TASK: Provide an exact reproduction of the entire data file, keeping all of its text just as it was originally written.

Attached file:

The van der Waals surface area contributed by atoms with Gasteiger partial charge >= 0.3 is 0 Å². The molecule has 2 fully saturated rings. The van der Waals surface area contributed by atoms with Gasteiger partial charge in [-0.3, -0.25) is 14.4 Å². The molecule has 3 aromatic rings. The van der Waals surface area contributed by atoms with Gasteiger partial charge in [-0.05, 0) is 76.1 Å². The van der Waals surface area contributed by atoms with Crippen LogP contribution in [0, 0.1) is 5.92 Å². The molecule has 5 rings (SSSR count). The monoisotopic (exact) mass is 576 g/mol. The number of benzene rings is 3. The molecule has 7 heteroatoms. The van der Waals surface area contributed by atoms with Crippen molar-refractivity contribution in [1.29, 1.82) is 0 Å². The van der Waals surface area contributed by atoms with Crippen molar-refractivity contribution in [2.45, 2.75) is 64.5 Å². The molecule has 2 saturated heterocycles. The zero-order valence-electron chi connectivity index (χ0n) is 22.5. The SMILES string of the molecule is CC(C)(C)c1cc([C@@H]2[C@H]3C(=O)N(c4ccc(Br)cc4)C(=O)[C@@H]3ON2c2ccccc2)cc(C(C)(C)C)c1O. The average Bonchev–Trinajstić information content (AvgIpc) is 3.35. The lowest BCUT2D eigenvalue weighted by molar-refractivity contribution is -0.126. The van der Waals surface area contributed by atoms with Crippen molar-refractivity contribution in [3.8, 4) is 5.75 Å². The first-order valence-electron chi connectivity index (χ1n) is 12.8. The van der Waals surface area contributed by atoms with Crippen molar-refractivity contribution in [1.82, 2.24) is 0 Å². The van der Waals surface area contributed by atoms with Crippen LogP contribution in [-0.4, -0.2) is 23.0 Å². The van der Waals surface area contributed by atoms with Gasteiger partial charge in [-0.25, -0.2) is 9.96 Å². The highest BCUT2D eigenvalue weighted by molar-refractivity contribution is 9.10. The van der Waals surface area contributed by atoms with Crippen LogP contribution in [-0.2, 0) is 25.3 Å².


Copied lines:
The van der Waals surface area contributed by atoms with Gasteiger partial charge >= 0.3 is 0 Å². The molecule has 2 fully saturated rings. The van der Waals surface area contributed by atoms with Gasteiger partial charge in [-0.3, -0.25) is 14.4 Å². The molecule has 3 aromatic rings. The van der Waals surface area contributed by atoms with Gasteiger partial charge in [-0.05, 0) is 76.1 Å². The van der Waals surface area contributed by atoms with Crippen LogP contribution in [0, 0.1) is 5.92 Å². The molecule has 5 rings (SSSR count). The monoisotopic (exact) mass is 576 g/mol. The number of benzene rings is 3. The molecule has 7 heteroatoms. The van der Waals surface area contributed by atoms with Crippen molar-refractivity contribution in [1.29, 1.82) is 0 Å². The van der Waals surface area contributed by atoms with Crippen molar-refractivity contribution in [2.45, 2.75) is 64.5 Å². The molecule has 2 saturated heterocycles. The zero-order valence-electron chi connectivity index (χ0n) is 22.5. The SMILES string of the molecule is CC(C)(C)c1cc([C@@H]2[C@H]3C(=O)N(c4ccc(Br)cc4)C(=O)[C@@H]3ON2c2ccccc2)cc(C(C)(C)C)c1O. The average Bonchev–Trinajstić information content (AvgIpc) is 3.35. The lowest BCUT2D eigenvalue weighted by molar-refractivity contribution is -0.126. The van der Waals surface area contributed by atoms with Crippen molar-refractivity contribution in [3.8, 4) is 5.75 Å². The first-order valence-electron chi connectivity index (χ1n) is 12.8. The van der Waals surface area contributed by atoms with Crippen molar-refractivity contribution in [1.82, 2.24) is 0 Å². The van der Waals surface area contributed by atoms with Crippen LogP contribution in [-0.4, -0.2) is 23.0 Å². The van der Waals surface area contributed by atoms with Gasteiger partial charge in [-0.25, -0.2) is 9.96 Å². The highest BCUT2D eigenvalue weighted by molar-refractivity contribution is 9.10. The van der Waals surface area contributed by atoms with Crippen LogP contribution in [-0.2, 0) is 25.3 Å².